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A Parent’s Story

How do you sum up a lifetime of abuse in 700 words?

I don’t think you really can. The abuse didn’t just come from the child I carried for nine months when he started hurting me and laughing about it at eight months old. It’s not just about the multiple concussions my son gave me throughout the years, nor is it about the permanent light sensitivity I have from them. It’s not even just about the time he nearly shattered my kneecap at age eight, or any of the dozens of times I would have to call the police on him.

I can’t tell my story without listing every professional who told me “not to worry” about behaviors, and “boys will be boys.” I can’t tell my story without mentioning every person who blew off my concerns about my child with one breath and blamed me in the next.

My kid was just a kid. Relatively unable to govern the biology he was given. He was terrible.  And wonderful. All at the same time. But in the end, he was kid who needed help. I didn’t expect him to be able to tell me what we going on with him, but I did expect someone would be able to help with that.

Help was repeatedly denied because we don’t want to “label” children psychopaths. If I had known that word ten years earlier I probably could have helped my son before he hit puberty. Once I knew what I was dealing with, only then did I stand a chance of helping my son.

The physical abuse from my son was terrible.  I had a constant stream of injuries from my child. He was also manipulative. He gaslit like he was trying to evangelize for the return of, well, gas lights. Nothing in the parenting books prepared me for a child that manipulated people and tried to make them think they were crazy.  I had no frame of reference for what I was dealing with.  Let alone someone who actively liked to hurt people.

The abuse I was subjected to by my child was terrible. But the abuse I was subjected to by the systems that were supposed to help me was worse. I didn’t expect my child to have any answers about how to help him. But I did expect the systems and professionals employed by those systems to be of some actual help. They were not.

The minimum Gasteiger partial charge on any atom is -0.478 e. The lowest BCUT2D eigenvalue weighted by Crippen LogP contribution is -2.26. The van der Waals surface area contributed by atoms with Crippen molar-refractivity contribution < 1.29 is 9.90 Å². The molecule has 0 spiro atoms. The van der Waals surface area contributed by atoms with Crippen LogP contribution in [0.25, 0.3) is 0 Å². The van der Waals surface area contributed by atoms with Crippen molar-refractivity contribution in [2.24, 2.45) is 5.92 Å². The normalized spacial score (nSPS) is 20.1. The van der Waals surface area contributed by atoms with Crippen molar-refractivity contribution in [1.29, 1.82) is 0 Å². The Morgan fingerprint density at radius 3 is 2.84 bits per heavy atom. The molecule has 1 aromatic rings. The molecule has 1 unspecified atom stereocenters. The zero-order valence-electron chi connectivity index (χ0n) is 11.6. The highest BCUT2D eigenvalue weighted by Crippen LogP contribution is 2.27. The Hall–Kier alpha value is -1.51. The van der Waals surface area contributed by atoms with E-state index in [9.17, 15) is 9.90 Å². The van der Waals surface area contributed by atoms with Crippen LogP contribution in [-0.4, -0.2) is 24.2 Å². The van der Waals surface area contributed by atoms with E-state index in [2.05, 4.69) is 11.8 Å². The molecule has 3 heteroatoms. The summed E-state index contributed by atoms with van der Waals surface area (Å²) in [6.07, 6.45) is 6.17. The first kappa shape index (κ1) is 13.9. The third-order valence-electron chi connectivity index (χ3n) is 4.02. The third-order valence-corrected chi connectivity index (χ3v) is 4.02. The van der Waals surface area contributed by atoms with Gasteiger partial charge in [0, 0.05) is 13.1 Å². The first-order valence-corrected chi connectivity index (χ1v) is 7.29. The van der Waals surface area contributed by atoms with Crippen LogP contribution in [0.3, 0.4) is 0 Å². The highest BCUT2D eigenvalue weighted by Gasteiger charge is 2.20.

All they ever offered were parenting classes and rewards-systems that didn’t work, then turned around and blamed us for what was going on with our child, even though we repeatedly asked for help. They ignored the things I said to do and were never (except for a few months there at the end) in compliance with what the IEP or even the law said to do.

I think I could have dealt with my son’s abuse just fine if it had been recognized as abuse. I could have relaxed and found a groove if his violent outbursts hadn’t been blamed on my parenting. We tried everything short of beating our child. If it existed, we tried it. We made stuff up when that ran out.

To have every violent outburst of another human being heaped at your feet, when you are already doing everything you know how to do (and then some) to stop it is just unbearable. The worst of the abuse was not my kid.  It was the teachers, doctors, psychiatrists, law enforcement professionals, domestic violence (won’t talk to you unless your abuser happens to also be your lover); every person who ever saw my son should have known what he had.  Every single one.

Literal HUNDREDS of professionals over the years, and no one ever told me what was going on with my kid until I figured it out myself!

Having a child with Conduct Disorder is like screaming for help into a room full of people, all of whom are perfectly capable of helping you, but instead turn on you and blame you for screaming for help in the first place.

I never knew if I would get kisses and cuddles from my child or headbutts and giggles. At least the professionals I begged for help were consistent: Singularly unhelpful, and a treasure trove of smug condescension and victim-blaming. Eventually my child stopped his abuse.  The professionals? Not so much.

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